In economics, a circular flow model is a diagram that is used to represent the monetary transactions in an economy. There are two flows present within the model including flows of physical things (goods or labor) and flows of money (what pays for physical things). A circular flow model depicts the inner workings of a market system and specific portions of the economy.
The basic circular flow model consists of two sectors that determine income, expenditure, and output. A state of equilibrium is reached when there is no tendency for the levels of income (Y), expenditure (E), and output (O) to change (Y=E=O). This equation means that the expenditure of buyers (households) becomes income for sellers (firms). The firms spend the income on factors of production, which “transfers” the income to the factor owners. The factor owners spend the income on goods which leads to the circular flow of payments (Figure 1).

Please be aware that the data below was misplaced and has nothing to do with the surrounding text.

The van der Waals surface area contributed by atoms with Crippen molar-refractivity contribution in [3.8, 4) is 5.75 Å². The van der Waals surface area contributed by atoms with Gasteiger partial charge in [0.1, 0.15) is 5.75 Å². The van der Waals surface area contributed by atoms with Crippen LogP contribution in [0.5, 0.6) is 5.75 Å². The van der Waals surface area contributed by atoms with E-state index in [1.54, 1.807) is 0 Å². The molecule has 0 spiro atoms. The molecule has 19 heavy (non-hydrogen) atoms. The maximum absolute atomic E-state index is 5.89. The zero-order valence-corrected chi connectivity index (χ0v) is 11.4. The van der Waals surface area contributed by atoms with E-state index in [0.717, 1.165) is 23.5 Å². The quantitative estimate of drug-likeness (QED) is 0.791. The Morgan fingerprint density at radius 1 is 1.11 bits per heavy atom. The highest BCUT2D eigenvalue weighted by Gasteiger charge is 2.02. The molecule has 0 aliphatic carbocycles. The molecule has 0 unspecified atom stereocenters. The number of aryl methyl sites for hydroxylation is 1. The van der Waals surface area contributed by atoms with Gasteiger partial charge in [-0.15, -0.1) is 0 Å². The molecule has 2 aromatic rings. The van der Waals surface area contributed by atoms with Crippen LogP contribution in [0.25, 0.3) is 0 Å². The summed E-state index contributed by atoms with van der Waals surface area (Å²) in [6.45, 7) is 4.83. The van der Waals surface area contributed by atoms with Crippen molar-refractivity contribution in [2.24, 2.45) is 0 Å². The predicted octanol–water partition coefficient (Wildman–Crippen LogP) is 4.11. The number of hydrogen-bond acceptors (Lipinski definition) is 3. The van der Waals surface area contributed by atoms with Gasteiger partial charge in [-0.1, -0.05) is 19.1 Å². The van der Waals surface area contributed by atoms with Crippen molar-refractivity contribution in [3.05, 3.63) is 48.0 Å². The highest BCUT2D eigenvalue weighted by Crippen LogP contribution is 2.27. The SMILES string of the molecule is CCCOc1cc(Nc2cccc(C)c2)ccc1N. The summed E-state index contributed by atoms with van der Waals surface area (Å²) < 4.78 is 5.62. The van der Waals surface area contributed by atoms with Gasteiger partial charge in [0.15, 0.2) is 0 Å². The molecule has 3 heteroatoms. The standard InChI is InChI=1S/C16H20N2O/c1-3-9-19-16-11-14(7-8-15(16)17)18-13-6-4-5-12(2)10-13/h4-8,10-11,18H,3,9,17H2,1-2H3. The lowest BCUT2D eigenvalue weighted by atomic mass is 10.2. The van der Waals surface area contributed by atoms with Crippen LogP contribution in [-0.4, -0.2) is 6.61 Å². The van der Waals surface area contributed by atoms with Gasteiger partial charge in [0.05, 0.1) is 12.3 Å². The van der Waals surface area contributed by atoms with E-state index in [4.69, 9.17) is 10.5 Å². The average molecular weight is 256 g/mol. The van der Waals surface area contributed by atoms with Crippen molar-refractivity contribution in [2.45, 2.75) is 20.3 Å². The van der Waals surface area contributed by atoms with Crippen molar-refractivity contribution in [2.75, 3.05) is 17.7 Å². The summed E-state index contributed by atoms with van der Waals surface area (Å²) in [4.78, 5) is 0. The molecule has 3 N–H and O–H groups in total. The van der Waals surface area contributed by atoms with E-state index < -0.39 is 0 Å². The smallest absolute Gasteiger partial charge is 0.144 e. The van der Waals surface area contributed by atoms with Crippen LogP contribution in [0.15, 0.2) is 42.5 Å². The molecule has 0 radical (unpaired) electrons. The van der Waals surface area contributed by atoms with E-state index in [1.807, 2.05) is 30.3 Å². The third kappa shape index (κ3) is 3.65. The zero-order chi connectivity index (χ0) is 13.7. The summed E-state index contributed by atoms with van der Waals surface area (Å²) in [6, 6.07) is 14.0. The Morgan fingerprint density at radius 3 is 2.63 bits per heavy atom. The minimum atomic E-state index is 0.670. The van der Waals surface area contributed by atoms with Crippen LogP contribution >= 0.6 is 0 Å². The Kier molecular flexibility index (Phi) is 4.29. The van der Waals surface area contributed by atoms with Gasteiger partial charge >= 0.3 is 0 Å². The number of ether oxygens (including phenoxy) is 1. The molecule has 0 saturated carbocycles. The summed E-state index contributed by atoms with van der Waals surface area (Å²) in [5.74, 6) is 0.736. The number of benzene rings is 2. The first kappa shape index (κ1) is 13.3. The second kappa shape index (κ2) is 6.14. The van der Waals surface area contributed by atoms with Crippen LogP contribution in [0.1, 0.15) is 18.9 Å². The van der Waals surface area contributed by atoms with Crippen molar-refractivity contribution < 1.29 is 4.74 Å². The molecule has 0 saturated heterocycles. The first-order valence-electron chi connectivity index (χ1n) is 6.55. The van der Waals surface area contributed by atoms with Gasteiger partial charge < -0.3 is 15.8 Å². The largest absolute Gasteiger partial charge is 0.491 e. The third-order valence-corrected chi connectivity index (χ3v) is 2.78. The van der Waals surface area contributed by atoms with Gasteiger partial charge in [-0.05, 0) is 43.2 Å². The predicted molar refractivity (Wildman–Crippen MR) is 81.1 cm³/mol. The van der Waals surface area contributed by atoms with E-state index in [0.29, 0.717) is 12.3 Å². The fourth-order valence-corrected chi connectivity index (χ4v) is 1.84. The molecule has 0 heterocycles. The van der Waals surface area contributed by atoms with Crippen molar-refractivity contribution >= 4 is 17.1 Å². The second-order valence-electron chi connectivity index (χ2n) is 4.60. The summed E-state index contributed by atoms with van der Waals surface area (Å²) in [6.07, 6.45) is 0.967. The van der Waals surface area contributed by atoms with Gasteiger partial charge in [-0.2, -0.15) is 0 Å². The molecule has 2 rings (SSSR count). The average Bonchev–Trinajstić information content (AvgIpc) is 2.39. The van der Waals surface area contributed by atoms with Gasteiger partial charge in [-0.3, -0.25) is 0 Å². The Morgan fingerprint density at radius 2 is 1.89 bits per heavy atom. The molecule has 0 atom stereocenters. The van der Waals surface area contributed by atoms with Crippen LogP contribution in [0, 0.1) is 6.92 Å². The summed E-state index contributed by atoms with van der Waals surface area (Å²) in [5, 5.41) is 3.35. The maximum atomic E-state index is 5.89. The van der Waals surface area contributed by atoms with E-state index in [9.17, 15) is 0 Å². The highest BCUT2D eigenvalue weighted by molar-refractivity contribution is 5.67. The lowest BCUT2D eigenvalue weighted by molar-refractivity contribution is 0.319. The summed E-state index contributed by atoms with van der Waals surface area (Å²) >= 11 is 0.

The circular flow of payments is important within an economy because it 1) measures the national income, 2) provides knowledge of interdependence, 3) illustrates the unending nature of economic activities, and 4) shows injections and leakages.
The circular flow of income follows a specific pattern: Production → Income → Expenditure → Production. This circular flow is ongoing between households and firms.
The circular flow of income can also be analyzed using the production possibility frontier (PPF). The PPF is a graph that shows the various combinations of amounts of two commodities that could be produced using the same fixed total amount of each of the factors of production. The graph shows the maximum possible production level of one commodity for any production level of the other, based on the state of technology (Figure 2). The PPF defines production efficiency. A point of the frontier line indicates the efficient use of available inputs, while a point beneath the curve shows inefficiency. A PPF graphs shows opportunity cost, actual output, potential output, and economic growth.